Vol. 54, No. 3

In this edition

The Ripon Forum examines ways to modernize the energy policy of the U.S. and provides astatus report on the fight agains COVID-19

Modernizing U.S. Energy Policy

As America continues its fight against the coronavirus amidst a struggling economy, the Alaska Senator argues that Congress should make this time of crisis a moment of reform.

To Young Republicans, Climate Change is Fact, Not Fiction

Polling has revealed that addressing human- caused climate change is not a fringe concern among young members of the GOP, but one that many feel quite strongly about.

Climate Change is Inevitable, Good Policy is Critical

According to this former GOP Congressman from Florida, climate change is not political but inevitable, and voters increasingly expect their 22 elected leaders to respond in kind.

Wear a Mask, Maintain Distance, and Avoid Crowds

In the coming months, our success in battling the pandemic will come down to some basic steps that every American can and must take.

College in the Age of Corona: Will it Ever Be the Same?

With college students preparing for class this Fall, college leaders need to look ahead with a sense of urgency and imagination.

Creating a Trusted and Unified Contact Tracing Strategy

As COVID-19 rates sharply increase across the U.S., it is becoming clearer that digital contact tracing tools could help alleviate

Saving Our Economy: Are Taxpayers Getting Their Money’s Worth?

If Congress determines more aid for individuals is necessary, it should be targeted to those who need it most.

Is the Time Right to Cut the Payroll Tax?

Several months into the current crisis, the case for reducing the payroll tax as a way to reboot the economy is nuanced at best.

A Smart Investment to Fuel Economic Growth

An infrastructure plan with a strict focus on repair could help put people back to work while fixing a perpetual source of frustration.

Democracies Must Work Together in the Fight Against COVID-19

As the world confronts the pandemic, it is critical that the democratic nations of the world keep our shared principles in mind moving forward.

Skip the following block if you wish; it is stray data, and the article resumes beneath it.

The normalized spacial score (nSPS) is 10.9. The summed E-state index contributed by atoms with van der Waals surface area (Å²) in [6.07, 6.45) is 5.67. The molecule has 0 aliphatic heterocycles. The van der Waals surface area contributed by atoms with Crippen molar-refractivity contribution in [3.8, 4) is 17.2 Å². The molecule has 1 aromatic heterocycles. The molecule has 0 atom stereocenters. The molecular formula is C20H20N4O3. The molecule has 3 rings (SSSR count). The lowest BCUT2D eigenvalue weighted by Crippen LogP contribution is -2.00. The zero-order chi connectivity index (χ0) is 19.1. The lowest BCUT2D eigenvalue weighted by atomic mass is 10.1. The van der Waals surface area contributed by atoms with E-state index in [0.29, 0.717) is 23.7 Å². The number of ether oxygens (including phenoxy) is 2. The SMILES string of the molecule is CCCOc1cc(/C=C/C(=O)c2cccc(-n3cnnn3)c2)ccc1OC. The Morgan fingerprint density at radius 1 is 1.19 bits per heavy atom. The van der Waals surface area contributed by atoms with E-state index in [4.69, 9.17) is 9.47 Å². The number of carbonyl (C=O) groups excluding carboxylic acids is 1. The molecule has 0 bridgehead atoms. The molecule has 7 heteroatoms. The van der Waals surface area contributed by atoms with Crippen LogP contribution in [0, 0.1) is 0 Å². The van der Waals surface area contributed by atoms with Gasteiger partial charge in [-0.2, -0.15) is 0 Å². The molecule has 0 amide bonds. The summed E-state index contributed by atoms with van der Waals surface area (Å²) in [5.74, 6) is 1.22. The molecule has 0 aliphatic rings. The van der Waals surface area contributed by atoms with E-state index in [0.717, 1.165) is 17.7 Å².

Ripon Profile of Randy Feenstra

Randy Feenstra discusses his background and why he believes he is the best candidate to serve the people of Iowa’s Fourth Congressional District.

Wear a Mask, Maintain Distance, and Avoid Crowds

Three keys to staying healthy in this age of COVID-19

We are in the early innings of an historic and catastrophic pandemic. The world has not seen anything on the scale of the COVID-19 pandemic scale since at least 1918. Best estimates are that so far only about 5-10% of the U.S. population has yet been infected — meaning that 90-95% of us are still susceptible. We have a long way to go before the pandemic, our response to it, and the cascading consequences from it are behind us. 

As of July 20, 2020, there have been over 3.7 million confirmed US cases from COVID-19 and 140,000 deaths. These numbers account for about a quarter of the worldwide total. But these are very substantial undercounts. Serologic (antibody) testing and other careful studies in which everyone is tested, such as the cruise ships, suggests the true number of infections may actually be 10 times higher than the number of confirmed cases. Furthermore, routine monitoring of all death certificates in the country shows a large and unprecedented spike in deaths during the first four months of the pandemic — 50% larger than the number of confirmed COVID deaths. 

Presumably, these other deaths are also related to the pandemic, either deaths due to COVID infections that were never tested, or people who did not seek medical care for unrelated problems because of the pandemic.  But as bad as this sounds, it could have been so much worse. 

Initial epidemiological forecast modeling from Imperial College London in March indicated that without any public health intervention to suppress the epidemic, the United States could expect more than 2.2 million deaths over the first 100-day wave. This model assumed a slightly higher fatality rate than is now the consensus, but the basic message was right.  The difference between that model and where we are today was the remarkable success of the unprecedented effort at “flattening the curve” by slowing down transmission. Literally, millions of lives have been saved! But not without cost. 

The difference between [initial forecasts] and where we are today was the remarkable success of the unprecedented effort at “flattening the curve” by slowing down transmission. Literally, millions of lives have been saved! But not without cost.